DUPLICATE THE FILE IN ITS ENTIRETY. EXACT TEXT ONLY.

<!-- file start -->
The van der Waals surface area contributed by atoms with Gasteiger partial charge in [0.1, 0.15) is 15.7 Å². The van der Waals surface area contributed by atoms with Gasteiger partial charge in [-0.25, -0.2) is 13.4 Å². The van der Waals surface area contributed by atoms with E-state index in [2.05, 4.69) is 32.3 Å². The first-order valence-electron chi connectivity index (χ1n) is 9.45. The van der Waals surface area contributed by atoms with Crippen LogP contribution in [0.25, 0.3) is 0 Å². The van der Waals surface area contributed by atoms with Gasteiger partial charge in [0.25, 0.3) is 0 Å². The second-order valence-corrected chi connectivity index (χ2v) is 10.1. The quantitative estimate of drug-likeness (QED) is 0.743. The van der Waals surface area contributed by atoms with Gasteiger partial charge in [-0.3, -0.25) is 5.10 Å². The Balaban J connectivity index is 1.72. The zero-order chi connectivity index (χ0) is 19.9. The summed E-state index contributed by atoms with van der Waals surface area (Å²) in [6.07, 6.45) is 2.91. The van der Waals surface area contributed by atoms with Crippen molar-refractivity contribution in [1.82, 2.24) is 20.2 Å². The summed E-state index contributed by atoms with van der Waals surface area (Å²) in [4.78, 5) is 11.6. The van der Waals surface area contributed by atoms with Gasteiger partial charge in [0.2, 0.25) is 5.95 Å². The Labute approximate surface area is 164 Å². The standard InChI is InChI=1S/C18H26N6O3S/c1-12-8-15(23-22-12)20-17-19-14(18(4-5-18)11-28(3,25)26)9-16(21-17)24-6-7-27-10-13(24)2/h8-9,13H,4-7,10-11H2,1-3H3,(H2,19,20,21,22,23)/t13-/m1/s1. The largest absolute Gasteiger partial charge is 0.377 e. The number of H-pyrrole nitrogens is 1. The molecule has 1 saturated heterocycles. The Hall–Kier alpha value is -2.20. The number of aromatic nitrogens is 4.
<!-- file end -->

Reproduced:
The van der Waals surface area contributed by atoms with Gasteiger partial charge in [0.1, 0.15) is 15.7 Å². The van der Waals surface area contributed by atoms with Gasteiger partial charge in [-0.25, -0.2) is 13.4 Å². The van der Waals surface area contributed by atoms with E-state index in [2.05, 4.69) is 32.3 Å². The first-order valence-electron chi connectivity index (χ1n) is 9.45. The van der Waals surface area contributed by atoms with Crippen LogP contribution in [0.25, 0.3) is 0 Å². The van der Waals surface area contributed by atoms with Gasteiger partial charge in [0.25, 0.3) is 0 Å². The second-order valence-corrected chi connectivity index (χ2v) is 10.1. The quantitative estimate of drug-likeness (QED) is 0.743. The van der Waals surface area contributed by atoms with Gasteiger partial charge in [-0.3, -0.25) is 5.10 Å². The Balaban J connectivity index is 1.72. The zero-order chi connectivity index (χ0) is 19.9. The summed E-state index contributed by atoms with van der Waals surface area (Å²) in [6.07, 6.45) is 2.91. The van der Waals surface area contributed by atoms with Crippen molar-refractivity contribution in [1.82, 2.24) is 20.2 Å². The summed E-state index contributed by atoms with van der Waals surface area (Å²) in [4.78, 5) is 11.6. The van der Waals surface area contributed by atoms with Gasteiger partial charge in [0.2, 0.25) is 5.95 Å². The Labute approximate surface area is 164 Å². The standard InChI is InChI=1S/C18H26N6O3S/c1-12-8-15(23-22-12)20-17-19-14(18(4-5-18)11-28(3,25)26)9-16(21-17)24-6-7-27-10-13(24)2/h8-9,13H,4-7,10-11H2,1-3H3,(H2,19,20,21,22,23)/t13-/m1/s1. The largest absolute Gasteiger partial charge is 0.377 e. The number of H-pyrrole nitrogens is 1. The molecule has 1 saturated heterocycles. The Hall–Kier alpha value is -2.20. The number of aromatic nitrogens is 4.